Nearing Her 109th Birthday, and Still Waiting for Her Day in Court
"Lessie Benningfield Randle survived the Tulsa race massacre of 1921. Her lawyers are making what they say is a final bid to keep her case alive.
For more than a century, Lessie Benningfield Randle, one of the last known survivors of the 1921 Tulsa race massacre, has lived with the searing details of that spring. For decades, she has recalled the fire that ravaged her neighborhood, Greenwood, and the frantic trip with her grandmother to the safety of a fairground.
Ms. Randle’s 109th birthday is Friday. She was 6 years old when a white mob attacked Greenwood with indiscriminate violence that wrought death and destruction and erased much of the promise of economic stability for future generations.
Over a century, Ms. Randle witnessed the Second World War, the civil rights movement and the election of the United States’ first Black president, and pondered if the people of her neighborhood would ever see some kind of justice. She and the only other known survivor, Viola Fletcher, 109, are united in a historic legal battle to force the City of Tulsa and others to answer for the massacre.
“I would like to see justice. It’s past time. I would like to see this all cleared up and we go down the right road,” Ms. Randle said in an interview from her Tulsa residence. “But I do not know if I will ever see that.”
On Monday, a team of lawyers representing Ms. Randle, Ms. Fletcher and the estate of Hughes Van Ellis — the younger brother of Ms. Fletcher who died at 102 last month — took what they consider to be the last legal step in their long quest for justice.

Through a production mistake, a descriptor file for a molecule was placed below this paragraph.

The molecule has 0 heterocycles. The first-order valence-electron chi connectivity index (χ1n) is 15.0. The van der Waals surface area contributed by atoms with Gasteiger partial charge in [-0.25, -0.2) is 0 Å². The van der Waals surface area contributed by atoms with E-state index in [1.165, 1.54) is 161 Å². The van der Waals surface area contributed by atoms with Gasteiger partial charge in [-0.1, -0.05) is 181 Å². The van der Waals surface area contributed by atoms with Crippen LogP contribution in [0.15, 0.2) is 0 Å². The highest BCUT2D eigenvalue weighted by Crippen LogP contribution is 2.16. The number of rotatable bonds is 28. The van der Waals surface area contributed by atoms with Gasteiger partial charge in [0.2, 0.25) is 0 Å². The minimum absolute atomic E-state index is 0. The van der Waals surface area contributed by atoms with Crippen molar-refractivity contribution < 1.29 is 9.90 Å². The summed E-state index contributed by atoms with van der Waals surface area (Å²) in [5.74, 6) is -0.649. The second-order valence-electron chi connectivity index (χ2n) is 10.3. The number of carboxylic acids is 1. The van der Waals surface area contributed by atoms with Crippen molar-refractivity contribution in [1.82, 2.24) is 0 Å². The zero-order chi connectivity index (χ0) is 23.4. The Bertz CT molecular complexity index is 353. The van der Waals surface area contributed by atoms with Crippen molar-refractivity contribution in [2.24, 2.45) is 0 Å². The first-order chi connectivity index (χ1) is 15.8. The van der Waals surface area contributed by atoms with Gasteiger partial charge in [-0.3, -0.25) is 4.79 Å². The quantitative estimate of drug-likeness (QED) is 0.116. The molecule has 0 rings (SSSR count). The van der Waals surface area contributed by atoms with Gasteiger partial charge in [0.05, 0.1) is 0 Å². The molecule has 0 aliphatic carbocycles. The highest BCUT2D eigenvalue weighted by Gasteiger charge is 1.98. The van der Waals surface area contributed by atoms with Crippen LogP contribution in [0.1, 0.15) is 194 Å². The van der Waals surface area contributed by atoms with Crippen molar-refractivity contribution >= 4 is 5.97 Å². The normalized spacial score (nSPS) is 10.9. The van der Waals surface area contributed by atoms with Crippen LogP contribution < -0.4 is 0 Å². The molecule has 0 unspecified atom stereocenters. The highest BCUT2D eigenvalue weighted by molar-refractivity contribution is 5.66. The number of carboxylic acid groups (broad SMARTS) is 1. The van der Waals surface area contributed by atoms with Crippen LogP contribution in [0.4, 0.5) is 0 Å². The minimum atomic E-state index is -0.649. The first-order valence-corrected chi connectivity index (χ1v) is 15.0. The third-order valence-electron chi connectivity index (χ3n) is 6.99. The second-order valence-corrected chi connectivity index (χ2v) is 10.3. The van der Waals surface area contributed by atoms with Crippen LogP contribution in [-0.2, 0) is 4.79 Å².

They filed a final brief to the Oklahoma Supreme Court to consider whether an earlier dismissal by a district court judge, Caroline Wall, was proper. Should the court affirm the lower court’s dismissal, the case would be over. If the lower court’s ruling is reversed, the case would proceed.
The legal team, joined by Ms. Fletcher and her family members, discussed the urgency of case in front of the courthouse in Oklahoma City.
“Everybody understands this could be the last hurrah for these survivors to try to get justice,” Damario Solomon-Simmons, the civil rights lawyer leading the lawsuit, said in an interview.
Ending the case without a trial, he said, would be a low point in the fight for racial justice.
“It stands for the proposition that people can be bombed from the sky, burned out of their homes, murdered, have all their belongings taken and literally, nothing that can be done about it,” Mr. Solomon-Simmons said. “It says, Hey, we can do this with impunity.”
State and city officials have said they cannot be held responsible for events that occurred over a century ago. In court documents, Kevin McClure, an assistant attorney general for Oklahoma, wrote that survivors “failed to properly allege” how the Oklahoma agencies could be responsible.
The massacre, one of the worst episodes of racial violence in American history, started with an accusation. On May 31, 1921, a white mob gathered outside a county courthouse where Dick Rowland, a young Black man, was being held over allegations that he had assaulted a young white woman.